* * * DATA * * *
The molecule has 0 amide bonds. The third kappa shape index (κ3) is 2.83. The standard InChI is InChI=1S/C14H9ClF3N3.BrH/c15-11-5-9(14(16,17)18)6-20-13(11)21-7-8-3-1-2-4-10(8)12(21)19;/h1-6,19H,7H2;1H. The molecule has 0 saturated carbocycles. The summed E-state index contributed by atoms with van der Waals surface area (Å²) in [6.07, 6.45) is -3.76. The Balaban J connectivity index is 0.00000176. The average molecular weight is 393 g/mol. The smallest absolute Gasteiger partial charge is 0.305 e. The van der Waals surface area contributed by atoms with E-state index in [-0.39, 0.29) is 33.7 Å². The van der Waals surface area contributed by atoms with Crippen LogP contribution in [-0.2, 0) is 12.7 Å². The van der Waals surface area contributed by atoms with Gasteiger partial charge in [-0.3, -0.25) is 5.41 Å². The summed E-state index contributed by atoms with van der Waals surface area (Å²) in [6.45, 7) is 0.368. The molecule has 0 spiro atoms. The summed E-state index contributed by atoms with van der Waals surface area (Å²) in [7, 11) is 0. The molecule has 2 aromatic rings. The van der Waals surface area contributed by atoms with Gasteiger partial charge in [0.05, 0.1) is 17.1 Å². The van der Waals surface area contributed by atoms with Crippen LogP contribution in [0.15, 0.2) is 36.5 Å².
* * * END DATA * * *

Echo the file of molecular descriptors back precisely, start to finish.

The molecule has 0 amide bonds. The third kappa shape index (κ3) is 2.83. The standard InChI is InChI=1S/C14H9ClF3N3.BrH/c15-11-5-9(14(16,17)18)6-20-13(11)21-7-8-3-1-2-4-10(8)12(21)19;/h1-6,19H,7H2;1H. The molecule has 0 saturated carbocycles. The summed E-state index contributed by atoms with van der Waals surface area (Å²) in [6.07, 6.45) is -3.76. The Balaban J connectivity index is 0.00000176. The average molecular weight is 393 g/mol. The smallest absolute Gasteiger partial charge is 0.305 e. The van der Waals surface area contributed by atoms with E-state index in [-0.39, 0.29) is 33.7 Å². The van der Waals surface area contributed by atoms with Crippen LogP contribution in [-0.2, 0) is 12.7 Å². The van der Waals surface area contributed by atoms with Gasteiger partial charge in [-0.3, -0.25) is 5.41 Å². The summed E-state index contributed by atoms with van der Waals surface area (Å²) in [6.45, 7) is 0.368. The molecule has 0 spiro atoms. The summed E-state index contributed by atoms with van der Waals surface area (Å²) in [7, 11) is 0. The molecule has 2 aromatic rings. The van der Waals surface area contributed by atoms with Gasteiger partial charge in [0.05, 0.1) is 17.1 Å². The van der Waals surface area contributed by atoms with Crippen LogP contribution in [0.15, 0.2) is 36.5 Å².